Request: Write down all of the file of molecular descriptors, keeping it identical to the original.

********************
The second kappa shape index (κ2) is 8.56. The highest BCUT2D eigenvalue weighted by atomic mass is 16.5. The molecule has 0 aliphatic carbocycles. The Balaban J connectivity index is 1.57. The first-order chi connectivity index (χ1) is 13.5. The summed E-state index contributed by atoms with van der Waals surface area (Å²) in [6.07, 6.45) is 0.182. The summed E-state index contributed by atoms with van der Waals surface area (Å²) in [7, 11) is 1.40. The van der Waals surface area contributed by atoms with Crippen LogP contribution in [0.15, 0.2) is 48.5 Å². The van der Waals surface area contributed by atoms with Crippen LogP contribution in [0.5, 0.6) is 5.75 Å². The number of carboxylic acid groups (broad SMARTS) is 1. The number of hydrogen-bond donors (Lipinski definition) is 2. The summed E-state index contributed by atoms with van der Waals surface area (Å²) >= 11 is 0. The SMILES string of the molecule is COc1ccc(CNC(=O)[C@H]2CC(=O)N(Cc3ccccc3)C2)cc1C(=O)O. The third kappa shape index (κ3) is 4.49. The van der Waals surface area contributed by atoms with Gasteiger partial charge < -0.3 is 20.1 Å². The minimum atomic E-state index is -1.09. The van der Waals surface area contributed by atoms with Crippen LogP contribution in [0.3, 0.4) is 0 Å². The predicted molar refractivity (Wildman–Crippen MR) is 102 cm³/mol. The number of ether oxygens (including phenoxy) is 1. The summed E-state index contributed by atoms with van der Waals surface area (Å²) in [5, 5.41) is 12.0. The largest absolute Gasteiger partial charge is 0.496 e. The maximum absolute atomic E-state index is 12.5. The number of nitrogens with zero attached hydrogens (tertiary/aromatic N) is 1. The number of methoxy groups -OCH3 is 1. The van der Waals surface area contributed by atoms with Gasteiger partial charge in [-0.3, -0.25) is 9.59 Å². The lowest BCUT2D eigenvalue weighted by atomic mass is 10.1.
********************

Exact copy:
The second kappa shape index (κ2) is 8.56. The highest BCUT2D eigenvalue weighted by atomic mass is 16.5. The molecule has 0 aliphatic carbocycles. The Balaban J connectivity index is 1.57. The first-order chi connectivity index (χ1) is 13.5. The summed E-state index contributed by atoms with van der Waals surface area (Å²) in [6.07, 6.45) is 0.182. The summed E-state index contributed by atoms with van der Waals surface area (Å²) in [7, 11) is 1.40. The van der Waals surface area contributed by atoms with Crippen LogP contribution in [0.15, 0.2) is 48.5 Å². The van der Waals surface area contributed by atoms with Crippen LogP contribution in [0.5, 0.6) is 5.75 Å². The number of carboxylic acid groups (broad SMARTS) is 1. The number of hydrogen-bond donors (Lipinski definition) is 2. The summed E-state index contributed by atoms with van der Waals surface area (Å²) >= 11 is 0. The SMILES string of the molecule is COc1ccc(CNC(=O)[C@H]2CC(=O)N(Cc3ccccc3)C2)cc1C(=O)O. The third kappa shape index (κ3) is 4.49. The van der Waals surface area contributed by atoms with Gasteiger partial charge < -0.3 is 20.1 Å². The minimum atomic E-state index is -1.09. The van der Waals surface area contributed by atoms with Crippen LogP contribution in [0.3, 0.4) is 0 Å². The predicted molar refractivity (Wildman–Crippen MR) is 102 cm³/mol. The number of ether oxygens (including phenoxy) is 1. The summed E-state index contributed by atoms with van der Waals surface area (Å²) in [5, 5.41) is 12.0. The largest absolute Gasteiger partial charge is 0.496 e. The maximum absolute atomic E-state index is 12.5. The number of nitrogens with zero attached hydrogens (tertiary/aromatic N) is 1. The number of methoxy groups -OCH3 is 1. The van der Waals surface area contributed by atoms with Gasteiger partial charge in [-0.3, -0.25) is 9.59 Å². The lowest BCUT2D eigenvalue weighted by atomic mass is 10.1.